In Hebrews 11:3, we learn that the world is called into existence by God’s word-what we see is created by what we don’t see. That means you and me and People’s Sexiest are all created in the same spirit of light and love, and regardless of our waistbands or teeth whiteness, we are all perfectly and divinely created. God’s word says we are wanted, chosen, beautiful and more precious than rubies, so who are we to doubt this? So what if those jeans from last year don’t fit. Why does it matter that your contouring technique isn’t perfect? Would you really let the fact that you went to work with eye boogers contradict the overwhelming love that God has for us, flaws and all? NO! As, Christian women, we know better. We know that we serve a God who made us in an image of strength and love. My challenge to you is to live in it.

Resist the urge to compare yourself to the woman in the next fitting room. When you have days of doubt and self loathing, lose yourself in the Word. Open your heart to receiving the loving Spirit of our creator, day in and day out. I promise you 10 minutes of Pinterest spiraling on love/beauty scriptures will change your attitude (DO IT). If all of this seems too fluffy and sunshine-y to break down the spirits of dissatisfaction and insecurity that have been speaking over you, I invite you to sing a new song.

Consider that your identity is essential to the world. You are more than eye candy. God created you for a specific role in His Kingdom, to reflect the light and love that our Creator has for each of us. Any force that contradicts these truths is an enemy to all that God has planned for you, which is greater than you can imagine. Still not convinced? Meditate on this:

We already are what we want to become. We don’t have to become someone else. All we have to do is be ourselves, fully and authentically. We don’t have to run after anything. We already contain the whole cosmos. We simply return to ourselves through mindfulness and touch the peace and joy that are already present within us and all around us. I have arrived. I am already home. There is nothing to do. -Thich Nhat Hanh

You are perfect. You are loved. You are divine. Seek confidence in our Creator. His supply is endless and He gives it freely and without judgement.


My heroes, Wendi & Jessee who love Jesus, themselves and fabulous swimwear

Blog Updates

We’ll Be Back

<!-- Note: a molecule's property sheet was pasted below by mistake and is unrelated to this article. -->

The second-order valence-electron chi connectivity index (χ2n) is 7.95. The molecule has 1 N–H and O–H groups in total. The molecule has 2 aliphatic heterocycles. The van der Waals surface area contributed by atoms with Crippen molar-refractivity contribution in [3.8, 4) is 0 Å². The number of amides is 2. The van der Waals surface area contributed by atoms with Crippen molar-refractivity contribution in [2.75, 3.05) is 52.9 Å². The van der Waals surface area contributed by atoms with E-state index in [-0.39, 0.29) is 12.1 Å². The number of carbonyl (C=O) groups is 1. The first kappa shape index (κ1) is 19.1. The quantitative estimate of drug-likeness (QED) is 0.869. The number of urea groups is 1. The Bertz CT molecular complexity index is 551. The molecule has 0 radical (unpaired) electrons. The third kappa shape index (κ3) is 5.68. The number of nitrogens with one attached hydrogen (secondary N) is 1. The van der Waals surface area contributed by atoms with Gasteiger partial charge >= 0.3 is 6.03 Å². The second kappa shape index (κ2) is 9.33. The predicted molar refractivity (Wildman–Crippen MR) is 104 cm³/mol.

Hello to all of you readers out there, we know it’s been awhile since you’ve heard from us, and we’re sorry that we disappeared quietly.

It wasn’t intentional, we promise. It’s just as most of you know, life sometimes has a way of sneaking up on you, and not always in the kindest of ways.

Have you ever noticed that sometimes a break creeps up on you when you actually needed it? But sometimes that break also comes at a time where you really should have been pushing into your community even more? We had one of those times happen, except looking back on it, we probably needed our community and sisterhood more than ever. Unfortunately, it’s all too easy to fall into the trap of pushing away when you really need to be pressing in.

That’s why, when we decided that G&F was important to us, and doing important work, but we also realized that a few of us as contributors really need our community and sisterhood right now, before we’re able to pour out into all of you.

So, we’re doing two things: one, we’re looking for more contributors and an editor, and if that seems like something you’d be interested in, keep reading. Two, we’ve decided that since we’re introducing new sisters into the fold, we want to take the time to grow together as contributors and be accountable to each other. Real life is hard and messy, and in order for us to feel okay about sharing that with all of you in a very real way, we need to be more cohesive as a unit. We work on something called “consensus-based decision making”, so once we find who we believe God is calling us to work with on this collective, we want to grow as a unit and decide together when the Lord has called us to start writing again.